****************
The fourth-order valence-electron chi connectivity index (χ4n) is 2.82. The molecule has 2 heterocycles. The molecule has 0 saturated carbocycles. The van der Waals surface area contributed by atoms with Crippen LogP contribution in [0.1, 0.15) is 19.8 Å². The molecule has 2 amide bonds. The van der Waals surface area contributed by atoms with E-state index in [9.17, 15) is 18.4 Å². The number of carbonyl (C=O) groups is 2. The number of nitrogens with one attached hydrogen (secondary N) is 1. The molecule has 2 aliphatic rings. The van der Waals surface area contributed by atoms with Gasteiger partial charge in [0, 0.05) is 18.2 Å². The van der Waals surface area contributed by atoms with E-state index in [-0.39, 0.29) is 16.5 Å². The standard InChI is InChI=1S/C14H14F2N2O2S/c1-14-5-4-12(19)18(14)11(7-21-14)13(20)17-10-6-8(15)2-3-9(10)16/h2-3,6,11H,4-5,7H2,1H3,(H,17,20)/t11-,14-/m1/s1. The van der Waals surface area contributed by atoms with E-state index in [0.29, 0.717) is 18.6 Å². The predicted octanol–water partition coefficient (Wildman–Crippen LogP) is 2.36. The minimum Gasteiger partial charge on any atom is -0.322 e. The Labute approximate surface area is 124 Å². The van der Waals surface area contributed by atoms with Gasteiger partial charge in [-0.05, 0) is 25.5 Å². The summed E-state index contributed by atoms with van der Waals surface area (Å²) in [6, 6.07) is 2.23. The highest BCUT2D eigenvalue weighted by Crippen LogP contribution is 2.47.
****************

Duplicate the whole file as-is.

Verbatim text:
The fourth-order valence-electron chi connectivity index (χ4n) is 2.82. The molecule has 2 heterocycles. The molecule has 0 saturated carbocycles. The van der Waals surface area contributed by atoms with Crippen LogP contribution in [0.1, 0.15) is 19.8 Å². The molecule has 2 amide bonds. The van der Waals surface area contributed by atoms with E-state index in [9.17, 15) is 18.4 Å². The number of carbonyl (C=O) groups is 2. The number of nitrogens with one attached hydrogen (secondary N) is 1. The molecule has 2 aliphatic rings. The van der Waals surface area contributed by atoms with Gasteiger partial charge in [0, 0.05) is 18.2 Å². The van der Waals surface area contributed by atoms with E-state index in [-0.39, 0.29) is 16.5 Å². The standard InChI is InChI=1S/C14H14F2N2O2S/c1-14-5-4-12(19)18(14)11(7-21-14)13(20)17-10-6-8(15)2-3-9(10)16/h2-3,6,11H,4-5,7H2,1H3,(H,17,20)/t11-,14-/m1/s1. The van der Waals surface area contributed by atoms with E-state index in [0.29, 0.717) is 18.6 Å². The predicted octanol–water partition coefficient (Wildman–Crippen LogP) is 2.36. The minimum Gasteiger partial charge on any atom is -0.322 e. The Labute approximate surface area is 124 Å². The van der Waals surface area contributed by atoms with Gasteiger partial charge in [-0.05, 0) is 25.5 Å². The summed E-state index contributed by atoms with van der Waals surface area (Å²) in [6, 6.07) is 2.23. The highest BCUT2D eigenvalue weighted by Crippen LogP contribution is 2.47.